Training like an athlete can be one of the best ways to improve your fitness and overall physical health, even if you’re not an NFL player or Olympic gymnast. CrossFit is a fitness regimen that has grown in popularity over the last two decades, and brings together athletes and non-athletes looking to improve their fitness and performance. CWhether you’re already in professional athlete shape, starting out on your fitness journey or someplace in between, its benefits are endless.
One of the most distinctive aspects of CrossFit is the focus on community. CrossFitters connect not only at the box, but online as well. Structure-wise, every box and instructor runs their own show, but most classes start with a 10-minute group warm-up, followed by strength and skill training (i.e. squats, lifts, pull-ups, etc). Then you’ll get to the core of the class: the WOD. It’s quite similar to high-intensity interval training (HIIT) and changes every day to keep the workouts fresh and challenging.
The final portion of the class includes a recovery period with group stretching. Some boxes also encourage the use of foam rollers, bands and mobility tools during this time. The best part is that every section of the workout is scalable to your abilities. CrossFit experts say newbies should strive to do about half the weights and reps of more advanced CrossFitters during their first few classes and work up from there. It might look daunting at first go, but CrossFit has many benefits.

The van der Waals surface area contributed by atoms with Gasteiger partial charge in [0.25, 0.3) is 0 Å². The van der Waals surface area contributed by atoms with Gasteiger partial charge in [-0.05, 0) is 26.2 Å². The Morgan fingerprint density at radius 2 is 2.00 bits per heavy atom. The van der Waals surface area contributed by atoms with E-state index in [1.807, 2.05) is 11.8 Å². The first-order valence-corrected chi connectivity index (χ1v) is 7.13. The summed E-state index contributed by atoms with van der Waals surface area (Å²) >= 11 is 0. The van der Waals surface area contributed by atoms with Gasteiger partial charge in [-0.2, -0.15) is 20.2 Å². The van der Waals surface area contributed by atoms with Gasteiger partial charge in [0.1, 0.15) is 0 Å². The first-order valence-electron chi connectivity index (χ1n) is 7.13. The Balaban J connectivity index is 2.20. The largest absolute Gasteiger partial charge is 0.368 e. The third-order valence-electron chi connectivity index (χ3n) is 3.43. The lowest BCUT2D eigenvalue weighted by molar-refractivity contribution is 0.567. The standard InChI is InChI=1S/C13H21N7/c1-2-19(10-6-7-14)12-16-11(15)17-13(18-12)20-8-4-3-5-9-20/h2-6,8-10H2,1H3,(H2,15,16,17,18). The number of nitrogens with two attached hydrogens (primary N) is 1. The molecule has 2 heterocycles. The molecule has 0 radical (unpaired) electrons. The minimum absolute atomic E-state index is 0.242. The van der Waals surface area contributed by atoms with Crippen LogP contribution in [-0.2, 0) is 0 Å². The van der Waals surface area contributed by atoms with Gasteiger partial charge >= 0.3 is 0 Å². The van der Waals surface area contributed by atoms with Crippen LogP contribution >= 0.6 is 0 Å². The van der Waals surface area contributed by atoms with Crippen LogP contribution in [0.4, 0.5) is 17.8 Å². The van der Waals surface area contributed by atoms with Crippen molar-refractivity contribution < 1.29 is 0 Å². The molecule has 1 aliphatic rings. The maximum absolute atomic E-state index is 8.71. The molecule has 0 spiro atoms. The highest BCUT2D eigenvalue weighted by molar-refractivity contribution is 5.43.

A CrossFit class varies in length depending on the WOD, but you can expect to be actively working between 45 and 60 minutes.
It means “Workout of the Day.” CrossFit is composed of different workouts, or WODs, that vary depending on the day. Workouts occur at the box, the CrossFit name for studio or gym. Each class will feature a different WOD (workout of the day), which might include exercises like lifts, burpees, jump-roping and kettle-bell swings. You can read our full gallery of CrossFit terms on our blog.
Newbies should plan to arrive at the box 10-15 minutes before their class to introduce themselves to the instructor and get preliminary demos on any aspects of the WOD they might not be familiar with. This also gives ample time to stretch out and loosen up any tight muscles. CrossFit boxes tend to be pretty basic, so you’ll acclimate quickly.
As a core strength and conditioning program, CrossFit does not require you to stretch, hydrate and prepare differently than any other high-impact class. However, the workout is practically a maze of acronyms and terminology that are worth learning before your first class.
Both men and women might find themselves most comfortable in breathable apparel that offers extra coverage, like knee-length leggings and T-shirts, along with high-quality sneakers with good traction. A pair of weight-lifting gloves might also come in handy for the strength-building exercises, which can involve barbells and ropes. If you fall in love with CrossFit, you can invest in gear designed specifically for the activity.
CrossFit gyms typically operate based on memberships, but a single class can vary in cost depending on your location. You can expect to pay between $15 and $25 per class.